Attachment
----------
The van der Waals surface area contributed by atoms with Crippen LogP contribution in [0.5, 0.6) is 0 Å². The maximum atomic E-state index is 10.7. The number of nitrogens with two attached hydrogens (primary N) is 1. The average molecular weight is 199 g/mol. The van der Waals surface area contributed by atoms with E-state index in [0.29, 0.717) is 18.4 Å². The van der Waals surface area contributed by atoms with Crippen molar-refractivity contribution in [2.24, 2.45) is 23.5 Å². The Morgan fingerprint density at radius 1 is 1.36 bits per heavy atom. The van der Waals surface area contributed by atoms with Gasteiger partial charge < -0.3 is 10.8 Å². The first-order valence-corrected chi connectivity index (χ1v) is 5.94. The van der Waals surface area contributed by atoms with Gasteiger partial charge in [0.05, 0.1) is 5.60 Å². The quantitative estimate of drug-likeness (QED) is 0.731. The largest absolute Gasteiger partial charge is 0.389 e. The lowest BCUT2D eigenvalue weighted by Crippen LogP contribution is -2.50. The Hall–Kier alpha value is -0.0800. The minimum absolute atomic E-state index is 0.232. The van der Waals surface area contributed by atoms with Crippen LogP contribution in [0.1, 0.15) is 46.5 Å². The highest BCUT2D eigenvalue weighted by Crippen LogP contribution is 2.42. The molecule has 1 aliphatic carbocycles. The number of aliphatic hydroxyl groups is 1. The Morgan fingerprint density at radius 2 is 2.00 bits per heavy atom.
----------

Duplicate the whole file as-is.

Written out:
The van der Waals surface area contributed by atoms with Crippen LogP contribution in [0.5, 0.6) is 0 Å². The maximum atomic E-state index is 10.7. The number of nitrogens with two attached hydrogens (primary N) is 1. The average molecular weight is 199 g/mol. The van der Waals surface area contributed by atoms with E-state index in [0.29, 0.717) is 18.4 Å². The van der Waals surface area contributed by atoms with Crippen molar-refractivity contribution in [2.24, 2.45) is 23.5 Å². The Morgan fingerprint density at radius 1 is 1.36 bits per heavy atom. The van der Waals surface area contributed by atoms with Gasteiger partial charge < -0.3 is 10.8 Å². The first-order valence-corrected chi connectivity index (χ1v) is 5.94. The van der Waals surface area contributed by atoms with Gasteiger partial charge in [0.05, 0.1) is 5.60 Å². The quantitative estimate of drug-likeness (QED) is 0.731. The largest absolute Gasteiger partial charge is 0.389 e. The lowest BCUT2D eigenvalue weighted by Crippen LogP contribution is -2.50. The Hall–Kier alpha value is -0.0800. The minimum absolute atomic E-state index is 0.232. The van der Waals surface area contributed by atoms with Crippen LogP contribution in [0.1, 0.15) is 46.5 Å². The highest BCUT2D eigenvalue weighted by Crippen LogP contribution is 2.42. The molecule has 1 aliphatic carbocycles. The number of aliphatic hydroxyl groups is 1. The Morgan fingerprint density at radius 2 is 2.00 bits per heavy atom.